Depression correlated with anxiety is one of the key factors leading to suicidal behavior, and is among the leading causes of death worldwide. Despite the scope and seriousness of suicidal thoughts and behaviors, we know surprisingly little about what suicidal thoughts look like in nature (e.g., How frequent, intense, and persistent are they among those who have them? What cognitive, affective/physiological, behavioral, and social factors trigger their occurrence?). The reason for this lack of information is that historically researchers have used retrospective self-report to measure suicidal thoughts, and have lacked the tools to measure them as they naturally occur. In this work we explore use of wearable devices and smartphones to identify behavioral, affective, and physiological predictors of suicidal thoughts and behaviors.

  • SNAPSHOT Expose

    Miriam Zisook, Sara Taylor, Akane Sano and Rosalind Picard

    We are applying learnings from the SNAPSHOT study to the problem of changing behavior, exploring the design of user-centered tools which can harness the experience of collecting and reflecting on personal data to promote healthy behaviors--including stress management and sleep regularity. We draw on commonly used theories of behavior change as the inspiration for distinct conceptual designs for a behavior-change application based on the SNAPSHOT study. This approach will enable us to compare the types of visualization strategies that are most meaningful and useful for acting on each theory.

  • SNAPSHOT Study

    Special Interest group(s): 
    Akane Sano, Amy Yu, Sara Taylor, Cesar Hidalgo and Rosalind Picard

    The SNAPSHOT study seeks to measure Sleep, Networks, Affect, Performance, Stress, and Health using Objective Techniques. It is an NIH-funded collaborative research project between the Affective Computing and Macro Connections groups, and Harvard Medical School's Brigham & Women's hospital. Since fall 2013, we've run this study to collect one month of data every semester from 50 MIT undergraduate students who are socially connected. We have collected data from about 170 participants, totaling over 5,000 days of data. We measure physiological, behavioral, environmental, and social data using mobile phones, wearable sensors, surveys, and lab studies. We investigate how daily behaviors and social connectivity influence sleep behaviors and health, and outcomes such as mood, stress, and academic performance. Using this multimodal data, we are developing models to predict onsets of sadness and stress. This study will provide insights into behavioral choices for wellbeing and performance.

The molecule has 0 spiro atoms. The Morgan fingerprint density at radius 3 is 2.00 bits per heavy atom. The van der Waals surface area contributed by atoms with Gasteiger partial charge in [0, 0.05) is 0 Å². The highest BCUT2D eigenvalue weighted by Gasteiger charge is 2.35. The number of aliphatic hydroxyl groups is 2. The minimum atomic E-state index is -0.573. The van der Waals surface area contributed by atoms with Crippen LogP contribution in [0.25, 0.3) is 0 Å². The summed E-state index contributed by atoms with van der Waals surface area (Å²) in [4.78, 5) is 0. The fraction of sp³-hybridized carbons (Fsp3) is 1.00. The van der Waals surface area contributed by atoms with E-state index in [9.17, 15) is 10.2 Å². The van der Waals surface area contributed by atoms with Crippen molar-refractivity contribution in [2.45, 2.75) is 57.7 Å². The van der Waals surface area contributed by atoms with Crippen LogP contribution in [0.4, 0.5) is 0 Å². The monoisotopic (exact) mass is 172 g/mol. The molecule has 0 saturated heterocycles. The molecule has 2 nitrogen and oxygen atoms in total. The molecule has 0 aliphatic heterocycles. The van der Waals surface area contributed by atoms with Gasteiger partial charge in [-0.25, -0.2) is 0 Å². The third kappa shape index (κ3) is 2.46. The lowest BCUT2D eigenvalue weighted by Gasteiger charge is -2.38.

• SPRING: A Smart Platform for Research, Intervention, & Neurodevelopmental Growth

    Kristy Johnson and Rosalind Picard

    SPRING is a custom-built hardware and software platform for children with neuro-differences. The system automates data acquisition, optimizes learning progressions, and encourages social, cognitive, and motor development in a positive, personalized, child-led play environment. The quantitative data and developmental trajectories captured by this platform enable systematic, mutli-modal, long-term studies of different therapeutic and educational approaches to autism and other developmental disorders, as well as a better understanding of motivation, engagement, and learning for the general population.

  • StoryScape

    Rosalind W. Picard and Micah Eckhardt

    Stories, language, and art are at the heart StoryScape. While StoryScape began as a tool to meet the challenging language learning needs of children diagnosed with autism, it has become much more. StoryScape was created to be the first truly open and customizable platform for creating animated, interactive storybooks that can interact with the physical world. Download the android app: and make your own amazing stories at

  • The Challenge

    Special Interest group(s): 
    Natasha Jaques, Niaja Farve, Pattie Maes and Rosalind W. Picard

    Mental wellbeing is intimately tied to both social support and physical activity. The Challenge is a tool aimed at promoting social connections and decreasing sedentary activity in a workplace environment. Our system asks participants to sign up for short physical challenges and pairs them with a partner to perform the activity. Social obligation and social consensus are leveraged to promote participation. Two experiments were conducted in which participants’ overall activity levels were monitored with a fitness tracker. In the first study, we show that the system can improve users' physical activity, decrease sedentary time, and promote social connection. As part of the second study, we provide a detailed social network analysis of the participants, demonstrating that users’ physical activity and participation depends strongly on their social community.